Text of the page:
In 1912, two years before Hugh Fullerton of The Chicago Examiner called spring training Baseball’s “Annual Display of Foolishness,” Giants Manager John McGraw “wrote” an article for The New York Evening World explaining his training philosophy, from the team’s spring home in Marlin, Texas.
In stark contrast to Fullerton, McGraw said:
“In my opinion, the spring training of a ball club is of more importance in winning a pennant than any one factor. Of course, players of exceptional ability are needed, but unless they are well prepared physically for their work they be laid up…In that event, the club would be just as badly off as if such players didn’t exist.”
“We often hear of a club being in hard luck on account of having so many players laid up…in most of those cases, the fault can be traced back to the training work done in the spring.”
McGraw said he decided to train the Giants in Marlin because the climate was “mild and even” and “about the same as we find in the North,” during the late spring and early summer, and credited the location with for his club’s performance in 1911:
“I attribute out success in winning the pennant last year to the excellent weather conditions that we found in Marlin. My club was about able to get up to top speed almost at the beginning of the regular season.”
He said “Everybody said we were lucky,” for the team’s lack of injuries during the pennant race, “But that did not cover it entirely. The Giants were in excellent condition.”
Again, in stark contrast with Fullerton, who claimed, “A seasoned ballplayer will start with easy work, loosen up his muscles, take off eight or ten pounds and at the end of ten days or two weeks will be in nearly top condition to play baseball.” McGraw said:
“I always take at least seven weeks for this work; for I don’t believe that a man can be trained in less time than that to last six months.”
In addition to the seven weeks of work, McGraw credited Marlin’s hot spring water with keeping his team healthy:
“I find that the hot water baths following hard workouts do more for sore muscles than all the liniments in the world. It is not so much the medicinal qualities of the water as the fact that it is hot.”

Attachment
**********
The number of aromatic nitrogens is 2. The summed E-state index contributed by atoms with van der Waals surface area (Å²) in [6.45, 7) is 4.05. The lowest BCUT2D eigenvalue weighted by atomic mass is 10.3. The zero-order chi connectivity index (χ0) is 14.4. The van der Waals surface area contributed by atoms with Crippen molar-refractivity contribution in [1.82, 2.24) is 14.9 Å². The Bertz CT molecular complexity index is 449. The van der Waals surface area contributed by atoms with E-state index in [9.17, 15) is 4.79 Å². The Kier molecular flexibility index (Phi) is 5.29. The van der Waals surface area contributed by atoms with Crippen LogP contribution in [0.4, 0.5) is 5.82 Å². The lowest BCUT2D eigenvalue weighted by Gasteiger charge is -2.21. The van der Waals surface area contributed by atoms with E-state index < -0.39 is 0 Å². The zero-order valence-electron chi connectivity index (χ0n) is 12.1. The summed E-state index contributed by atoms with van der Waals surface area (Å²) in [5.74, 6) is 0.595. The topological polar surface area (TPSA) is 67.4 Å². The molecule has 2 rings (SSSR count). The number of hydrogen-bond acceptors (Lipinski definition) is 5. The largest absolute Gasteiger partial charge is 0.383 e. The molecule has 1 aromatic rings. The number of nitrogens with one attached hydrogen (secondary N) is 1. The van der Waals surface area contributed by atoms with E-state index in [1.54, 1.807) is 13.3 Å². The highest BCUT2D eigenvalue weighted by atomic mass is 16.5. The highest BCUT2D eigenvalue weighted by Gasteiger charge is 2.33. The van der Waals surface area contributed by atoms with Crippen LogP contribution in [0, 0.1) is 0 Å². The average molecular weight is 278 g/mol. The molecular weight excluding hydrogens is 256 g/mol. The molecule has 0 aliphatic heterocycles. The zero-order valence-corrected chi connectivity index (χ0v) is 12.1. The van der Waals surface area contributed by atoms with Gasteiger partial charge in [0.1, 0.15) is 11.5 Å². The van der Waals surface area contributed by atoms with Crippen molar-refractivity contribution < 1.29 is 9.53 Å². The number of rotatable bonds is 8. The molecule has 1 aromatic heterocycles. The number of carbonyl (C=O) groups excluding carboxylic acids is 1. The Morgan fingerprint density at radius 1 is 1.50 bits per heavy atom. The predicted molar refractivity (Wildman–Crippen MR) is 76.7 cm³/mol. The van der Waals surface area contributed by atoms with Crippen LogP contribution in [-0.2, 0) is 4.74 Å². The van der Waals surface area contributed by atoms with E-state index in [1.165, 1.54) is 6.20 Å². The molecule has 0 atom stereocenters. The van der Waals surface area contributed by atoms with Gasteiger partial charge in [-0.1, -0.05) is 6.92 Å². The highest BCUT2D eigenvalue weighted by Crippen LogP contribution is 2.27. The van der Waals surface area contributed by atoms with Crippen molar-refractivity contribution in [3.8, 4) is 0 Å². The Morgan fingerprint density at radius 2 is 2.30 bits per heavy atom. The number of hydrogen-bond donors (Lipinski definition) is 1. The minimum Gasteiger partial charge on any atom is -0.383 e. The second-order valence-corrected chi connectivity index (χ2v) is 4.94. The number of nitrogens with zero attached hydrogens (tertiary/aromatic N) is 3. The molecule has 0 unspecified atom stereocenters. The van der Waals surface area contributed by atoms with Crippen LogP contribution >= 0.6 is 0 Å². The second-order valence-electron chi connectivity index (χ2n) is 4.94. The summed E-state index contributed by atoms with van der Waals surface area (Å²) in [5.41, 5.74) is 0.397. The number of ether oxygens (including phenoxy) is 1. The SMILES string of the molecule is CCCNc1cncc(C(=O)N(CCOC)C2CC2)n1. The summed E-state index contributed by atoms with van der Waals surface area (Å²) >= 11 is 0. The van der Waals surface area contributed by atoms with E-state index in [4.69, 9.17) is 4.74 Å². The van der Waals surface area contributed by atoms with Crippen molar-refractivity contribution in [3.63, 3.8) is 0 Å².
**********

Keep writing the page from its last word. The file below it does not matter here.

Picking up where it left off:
He said a “mistaken idea of the public” was that spring training entailed:
“(G)iving the players certain kinds of food and putting them through certain athletic stunts. I do nothing of the kind. They are allowed to eat what they please. If they suffer from it, it is their own fault and they quickly realize it. I do not stop them from smoking or any other little habits that they may have taken up. In other words, the idea is for them to live naturally and develop physically at the same time.”
After discovering that many players “tire of their work on the diamond” during the spring, McGraw said “I have introduced such pastimes as tennis, handball, pushball, etc…” to their daily routine.
As for the regular routine:
“I work the men two hours every morning and two hours in the afternoon. I work just as hard as they do. It is pretty hard on me at first, but I know that I have got to show a willingness to do anything that I would ask the players to do. I am not as young as some of these recruits and it comes hard at times, but I get results from it because the youngsters are ashamed not to stick as long as I do.”
Finally, McGraw said spring training provided another benefit for young players:
“Social polish is a big help in making a baseball club win, as it develops personal pride in the men and makes them want to be at the top. For that reason, I always encourage the youngsters to take part in the dances that are given at Marlin every week. It also keeps their mind off the game. I would like to have my players think of baseball all the time when they are on the field and forget it when they get to their homes or hotel.
“The businessman who worries over his business during his leisure hours soon becomes mentally unfit for his work and the same applies to ballplayers.”
The Giants continued to train at Marlin through 1918 and won four pennants (1911-1913, 1917) during that period.